Pompeii, I discovered, when I returned to Britain and started to do some research in the Ashmolean library in Oxford, was one of nine towns linked to the immense Campanian aqueduct, the Aqua Augusta — a sixty-mile main line, which delivered water to perhaps a quarter of a million people around the Bay of Naples. It captured the Serinus springs in the pine-forested mountains west of Sorrentum, curved around the north-eastern slope of Vesuvius, and eventually terminated in Misenum, on the far side of the Bay, which served as the headquarters of the Roman fleet, commanded by the famous scholar, Pliny the Elder.
This gave me the narrative spine of my book, and also — I hope — a fresh way of writing about the Romans, for although there have been endless books and films about Roman emperors and Roman gladiators, no one, as far as I know, has ever focused on a Roman engineer. Yet Rome’s engineering — its roads, bridges, baths and aqueducts — was not only a vital feature of its society, but remains a staggering testament to the Romans’ brilliance. As the leading academic expert on the aqueducts puts it: ‘How can we withhold our respect from a water system that, in the first century AD, supplied the city of Rome with substantially more water than was supplied in 1985 to New York City?’ And if one had to choose a Roman character most sympathetic to the modern mind — a man at once practical, resourceful and dedicated to public service — then who better than an engineer?
Once I had the character — Marcus Attilius: there’s no avoid those names, I’m afraid — the story quickly followed. We know from the new research that there were earth tremors in the region of Pompeii in the few days before the eruption, and also that one consequence of the magma rising into the volcano was the failure of springs and wells across Campania. It did not seem to me to be stretching credulity too far to imagine a young engineer — an aquarius — sent south from Rome, in that fateful fourth week of August A.D. 79, to investigate a problem on the Aqua Augusta. And by having him arrive at the headquarters of the aqueduct in Misenum, it was possible to enjoy another bonus: to bring into the story the character of Pliny — the polymath author of the Natural History, who famously perished when he put the Roman fleet to sea to try to rescue survivors from the eruption.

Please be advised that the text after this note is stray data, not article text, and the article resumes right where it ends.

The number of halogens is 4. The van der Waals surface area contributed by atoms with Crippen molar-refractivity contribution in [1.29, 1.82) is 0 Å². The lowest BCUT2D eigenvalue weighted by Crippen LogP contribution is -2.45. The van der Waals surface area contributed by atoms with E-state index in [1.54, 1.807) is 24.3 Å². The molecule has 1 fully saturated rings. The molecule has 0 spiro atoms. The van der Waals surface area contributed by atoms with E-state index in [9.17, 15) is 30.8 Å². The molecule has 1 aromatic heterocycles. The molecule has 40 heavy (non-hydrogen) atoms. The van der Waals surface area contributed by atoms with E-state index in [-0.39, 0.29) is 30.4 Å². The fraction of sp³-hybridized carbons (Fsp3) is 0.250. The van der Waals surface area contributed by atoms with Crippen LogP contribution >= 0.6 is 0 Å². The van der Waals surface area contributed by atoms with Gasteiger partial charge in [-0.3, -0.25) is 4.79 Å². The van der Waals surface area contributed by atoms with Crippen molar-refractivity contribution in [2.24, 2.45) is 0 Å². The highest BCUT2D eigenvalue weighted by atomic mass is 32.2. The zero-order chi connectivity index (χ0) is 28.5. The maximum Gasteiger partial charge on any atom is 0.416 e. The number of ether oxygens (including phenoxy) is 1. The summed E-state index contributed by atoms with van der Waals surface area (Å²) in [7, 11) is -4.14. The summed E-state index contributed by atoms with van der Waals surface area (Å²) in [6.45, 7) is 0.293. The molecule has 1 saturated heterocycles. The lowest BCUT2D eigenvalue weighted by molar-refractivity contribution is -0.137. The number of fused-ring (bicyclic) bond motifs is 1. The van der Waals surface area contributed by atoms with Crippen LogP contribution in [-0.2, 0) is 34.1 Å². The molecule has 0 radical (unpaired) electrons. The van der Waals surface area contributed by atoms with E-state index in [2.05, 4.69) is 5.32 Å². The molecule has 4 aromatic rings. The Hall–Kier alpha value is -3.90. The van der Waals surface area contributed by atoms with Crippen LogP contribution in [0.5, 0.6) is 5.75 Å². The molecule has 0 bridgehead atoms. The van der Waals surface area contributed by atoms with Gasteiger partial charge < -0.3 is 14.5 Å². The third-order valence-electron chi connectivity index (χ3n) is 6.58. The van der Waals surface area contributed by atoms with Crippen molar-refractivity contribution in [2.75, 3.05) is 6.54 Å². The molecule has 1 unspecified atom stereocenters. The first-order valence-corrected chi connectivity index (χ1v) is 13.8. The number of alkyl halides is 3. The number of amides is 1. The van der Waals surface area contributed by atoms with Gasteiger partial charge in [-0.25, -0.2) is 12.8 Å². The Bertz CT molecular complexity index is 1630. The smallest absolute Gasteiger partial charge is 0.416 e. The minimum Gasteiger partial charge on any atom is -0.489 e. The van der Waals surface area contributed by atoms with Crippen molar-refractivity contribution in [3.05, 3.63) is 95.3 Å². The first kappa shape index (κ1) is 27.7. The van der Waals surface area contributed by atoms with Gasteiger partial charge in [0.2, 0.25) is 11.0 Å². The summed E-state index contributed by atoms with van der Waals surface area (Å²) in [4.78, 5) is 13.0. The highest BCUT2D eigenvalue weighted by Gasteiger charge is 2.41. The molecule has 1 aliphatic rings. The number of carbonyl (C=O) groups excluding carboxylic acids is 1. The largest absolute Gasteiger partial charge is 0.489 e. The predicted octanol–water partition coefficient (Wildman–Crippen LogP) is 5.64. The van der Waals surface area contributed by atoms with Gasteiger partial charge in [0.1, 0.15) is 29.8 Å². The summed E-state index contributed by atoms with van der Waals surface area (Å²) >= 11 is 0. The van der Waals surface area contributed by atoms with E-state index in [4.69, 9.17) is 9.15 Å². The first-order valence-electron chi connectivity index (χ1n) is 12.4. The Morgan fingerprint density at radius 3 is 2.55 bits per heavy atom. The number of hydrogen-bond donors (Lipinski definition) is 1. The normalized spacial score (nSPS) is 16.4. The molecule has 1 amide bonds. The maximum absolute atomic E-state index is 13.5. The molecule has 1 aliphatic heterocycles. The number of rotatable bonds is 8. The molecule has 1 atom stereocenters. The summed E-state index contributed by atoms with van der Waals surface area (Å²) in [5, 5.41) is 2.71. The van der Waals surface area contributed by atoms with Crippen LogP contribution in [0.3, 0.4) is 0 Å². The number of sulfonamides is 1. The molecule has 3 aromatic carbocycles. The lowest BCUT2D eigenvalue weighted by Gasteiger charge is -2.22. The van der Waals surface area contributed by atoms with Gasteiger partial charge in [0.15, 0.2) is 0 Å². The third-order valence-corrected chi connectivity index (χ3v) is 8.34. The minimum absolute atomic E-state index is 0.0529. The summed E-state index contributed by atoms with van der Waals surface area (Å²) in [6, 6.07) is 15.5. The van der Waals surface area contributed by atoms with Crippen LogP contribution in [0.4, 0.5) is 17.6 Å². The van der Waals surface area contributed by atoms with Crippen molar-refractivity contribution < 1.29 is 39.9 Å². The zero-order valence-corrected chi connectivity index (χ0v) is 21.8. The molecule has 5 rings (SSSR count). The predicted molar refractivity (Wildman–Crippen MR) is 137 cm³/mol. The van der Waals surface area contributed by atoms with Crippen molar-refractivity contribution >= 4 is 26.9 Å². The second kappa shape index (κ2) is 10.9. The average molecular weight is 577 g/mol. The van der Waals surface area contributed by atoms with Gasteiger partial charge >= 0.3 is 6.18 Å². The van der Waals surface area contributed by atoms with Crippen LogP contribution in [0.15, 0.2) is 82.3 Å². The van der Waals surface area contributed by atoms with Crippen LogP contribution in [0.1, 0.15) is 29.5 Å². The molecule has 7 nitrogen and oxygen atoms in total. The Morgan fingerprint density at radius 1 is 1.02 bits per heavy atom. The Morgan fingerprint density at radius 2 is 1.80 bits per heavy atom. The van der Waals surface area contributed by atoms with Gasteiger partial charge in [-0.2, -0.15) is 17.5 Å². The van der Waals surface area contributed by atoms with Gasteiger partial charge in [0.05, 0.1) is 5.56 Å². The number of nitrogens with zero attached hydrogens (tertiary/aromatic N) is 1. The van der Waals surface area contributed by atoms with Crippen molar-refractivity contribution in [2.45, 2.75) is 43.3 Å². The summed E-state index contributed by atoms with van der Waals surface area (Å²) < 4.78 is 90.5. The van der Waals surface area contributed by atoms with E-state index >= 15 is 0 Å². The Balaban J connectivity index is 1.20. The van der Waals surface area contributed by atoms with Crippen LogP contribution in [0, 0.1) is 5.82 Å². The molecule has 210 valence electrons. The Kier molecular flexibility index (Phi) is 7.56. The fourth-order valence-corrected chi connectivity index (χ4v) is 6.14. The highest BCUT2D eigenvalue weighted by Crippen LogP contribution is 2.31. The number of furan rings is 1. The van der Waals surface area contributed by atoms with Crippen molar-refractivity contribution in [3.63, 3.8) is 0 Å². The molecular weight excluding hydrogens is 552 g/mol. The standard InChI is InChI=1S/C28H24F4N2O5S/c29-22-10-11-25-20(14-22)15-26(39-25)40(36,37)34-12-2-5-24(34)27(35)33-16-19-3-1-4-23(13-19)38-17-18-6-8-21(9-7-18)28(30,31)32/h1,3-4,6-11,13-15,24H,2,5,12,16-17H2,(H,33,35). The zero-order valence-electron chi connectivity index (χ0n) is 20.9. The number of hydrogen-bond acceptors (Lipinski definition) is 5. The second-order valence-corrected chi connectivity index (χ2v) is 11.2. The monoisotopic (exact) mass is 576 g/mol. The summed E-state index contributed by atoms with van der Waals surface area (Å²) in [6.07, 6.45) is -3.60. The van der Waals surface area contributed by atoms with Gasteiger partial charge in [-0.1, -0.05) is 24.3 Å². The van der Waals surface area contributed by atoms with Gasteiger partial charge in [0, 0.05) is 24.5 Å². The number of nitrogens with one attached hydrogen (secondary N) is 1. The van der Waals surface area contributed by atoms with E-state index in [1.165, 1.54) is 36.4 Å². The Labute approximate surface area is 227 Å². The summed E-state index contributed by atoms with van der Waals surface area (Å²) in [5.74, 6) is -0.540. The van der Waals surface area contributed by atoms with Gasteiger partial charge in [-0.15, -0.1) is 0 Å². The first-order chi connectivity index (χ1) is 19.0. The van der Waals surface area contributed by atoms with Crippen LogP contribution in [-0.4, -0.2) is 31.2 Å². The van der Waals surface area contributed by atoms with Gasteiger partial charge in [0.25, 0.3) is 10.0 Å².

Pompeii has taken me three years to produce, from reading that original newspaper cutting to delivery of the manuscript to my publisher. No period has been more enjoyable in my writing life. And if the price I had to pay beforehand was eighteen wasted months trying to write about America, then I don’t begrudge it. Besides, nothing a novelist ever does is ever entirely wasted. When I write about the Bay of Naples, I also have in my mind Malibu and Palm Beach. The millionaire Roman ‘New Men’ in their luxury villas beneath Vesuvius are, to me, not that far removed from the dot.com billionaires I saw in San Francisco. Pliny and Attilius represent the best American values of scientific enquiry and engineering genius. The complacency of a society which ignores all the warning signs from nature while in pursuit of profit — ‘Salve lucrum!’ as they used to say in Pompeii — is not that far removed from the superpower which turns its back on international treaties on global warming.
I was even able to use some of my American research. That quote from Tom Wolfe? Five years on, it forms the epigraph to POMPEII.